Scotland is alive with an unprecedented level of political debate. In homes, pubs and town halls, that debate is not limited to technicalities; it’s about the way people want to be governed, the society they want to live in.
Go south of the border and you could already be in an entirely separate country. The rest of the Union has only just woken up to the possibilities created by this once-in-a-lifetime decision. The prospect of a ‘Yes’ victory has jolted people outside Scotland into taking notice, but ultimately it is a contest in which non-Scots can speak but not act.
Whatever happens on 18th September, the rest of the country must be given a say in what happens to the United Kingdom.
After the referendum, the whole of the Union (or remainder of it) should be brought into the conversation. Citizens should have a say in the future of their country and a clear role in shaping it. That is why the Electoral Reform Society has been calling for a UK Constitutional Convention. We have long argued that a Convention could be the catalyst for bringing politics alive in the rest of the UK, just as the referendum has provided the catalyst for debate in Scotland.
Douglas Alexander has recently suggested setting up a Scottish national convention as a means of bringing together a divided nation in the shaping of the country’s future. But if any such process is going to mean anything, it has to include the rest of the country, not just Scotland.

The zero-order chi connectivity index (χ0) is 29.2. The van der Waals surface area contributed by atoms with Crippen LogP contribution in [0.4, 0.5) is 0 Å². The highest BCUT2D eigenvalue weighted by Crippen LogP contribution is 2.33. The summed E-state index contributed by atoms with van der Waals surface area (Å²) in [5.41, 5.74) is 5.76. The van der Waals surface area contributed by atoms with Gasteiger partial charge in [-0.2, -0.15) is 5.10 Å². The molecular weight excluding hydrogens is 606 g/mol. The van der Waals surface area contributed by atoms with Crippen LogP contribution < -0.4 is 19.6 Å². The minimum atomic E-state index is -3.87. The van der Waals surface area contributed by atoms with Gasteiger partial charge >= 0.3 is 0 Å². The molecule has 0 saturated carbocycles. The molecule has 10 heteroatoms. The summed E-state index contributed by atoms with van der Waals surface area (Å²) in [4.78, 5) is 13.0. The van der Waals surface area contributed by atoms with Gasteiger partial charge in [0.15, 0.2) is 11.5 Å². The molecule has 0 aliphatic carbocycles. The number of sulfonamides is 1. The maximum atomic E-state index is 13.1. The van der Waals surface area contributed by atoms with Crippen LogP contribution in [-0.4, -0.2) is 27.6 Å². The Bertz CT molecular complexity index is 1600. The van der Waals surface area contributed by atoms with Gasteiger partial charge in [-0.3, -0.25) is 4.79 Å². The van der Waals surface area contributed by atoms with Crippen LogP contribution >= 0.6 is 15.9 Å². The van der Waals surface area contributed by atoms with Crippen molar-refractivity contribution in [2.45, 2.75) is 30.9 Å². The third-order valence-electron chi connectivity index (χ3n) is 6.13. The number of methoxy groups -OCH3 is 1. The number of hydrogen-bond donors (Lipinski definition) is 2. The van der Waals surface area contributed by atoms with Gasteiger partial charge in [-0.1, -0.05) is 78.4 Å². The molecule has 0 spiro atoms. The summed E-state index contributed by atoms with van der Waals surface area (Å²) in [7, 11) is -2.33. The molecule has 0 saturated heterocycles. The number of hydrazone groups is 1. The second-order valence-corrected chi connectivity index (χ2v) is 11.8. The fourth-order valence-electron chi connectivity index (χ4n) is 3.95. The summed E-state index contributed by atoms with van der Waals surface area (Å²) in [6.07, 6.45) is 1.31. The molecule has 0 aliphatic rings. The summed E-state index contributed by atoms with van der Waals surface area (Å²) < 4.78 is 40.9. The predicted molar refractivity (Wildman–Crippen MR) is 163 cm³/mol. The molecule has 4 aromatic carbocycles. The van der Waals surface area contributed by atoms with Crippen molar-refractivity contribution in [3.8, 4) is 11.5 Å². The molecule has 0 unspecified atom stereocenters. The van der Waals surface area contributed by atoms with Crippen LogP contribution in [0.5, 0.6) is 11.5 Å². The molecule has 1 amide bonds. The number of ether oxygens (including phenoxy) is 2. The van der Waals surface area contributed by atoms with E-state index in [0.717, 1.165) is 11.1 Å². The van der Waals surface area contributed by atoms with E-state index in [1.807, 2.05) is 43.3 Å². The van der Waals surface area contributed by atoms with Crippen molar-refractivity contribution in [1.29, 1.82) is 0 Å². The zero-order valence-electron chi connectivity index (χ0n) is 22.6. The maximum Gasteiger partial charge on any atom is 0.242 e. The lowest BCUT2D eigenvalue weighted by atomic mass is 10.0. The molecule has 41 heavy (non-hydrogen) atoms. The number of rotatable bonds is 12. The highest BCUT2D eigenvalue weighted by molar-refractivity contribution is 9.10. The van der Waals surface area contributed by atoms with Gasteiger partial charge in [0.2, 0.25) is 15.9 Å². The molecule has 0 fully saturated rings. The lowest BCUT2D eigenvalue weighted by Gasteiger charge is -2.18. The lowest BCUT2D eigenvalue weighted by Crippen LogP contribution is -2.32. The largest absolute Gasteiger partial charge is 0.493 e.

And if it is going to be seen as legitimate, it has to be led by citizens.
Establishing a citizen-led Convention is a big task. The UK is a highly populated and diverse place. But putting citizens in charge of the decision-making works. We need only look to our neighbours for an example of a successful convention process. Ireland’s constitutional convention concluded its work in March this year and the government has so far committed to holding referendums on three of the main issues. Though not without its critics, the Convention has generally been hailed as a success and shows how, against a backdrop of political cynicism, the process engaged Irish citizens beyond the Convention’s membership.
Drawing on the best examples from around the world, a UK-specific Convention has huge potential. It would need to be mindful of regional representation, ensuring each nation as well as regions are fairly heard. This could be achieved by holding regional fora in advance of or alongside a national convention. The British Columbia Citizens’ Assembly, which held regional meetings attended by Assembly members, shows one way of expanding the reach of the project across a larger area.
It would need to select citizen members fairly but also create opportunities to contribute for those who haven’t been selected. Iceland’s Constitutional Council provides a good example of how to open up the process beyond those directly involved, using online techniques.
It would also need political buy-in to ensure its recommendations have impact. Ireland’s Convention, in which a minority of the members were politicians, demonstrates how this can be achieved whilst ensuring that ordinary citizens’ voices are not sidelined.
And it needs clarity of purpose (though not necessarily remit), as well as a clear process for ratification of its recommendations.
But most of all it needs to start with the principle that people are the sovereigns of the country; that they should have the power to decide its future.
Whatever the result of the independence referendum, the constitutional future of the UK will need to be addressed. We have a choice: do we want the future of our country to be decided by politicians behind closed doors? By senior mandarins? By a commission of notables?
Or do we want citizens to have a say?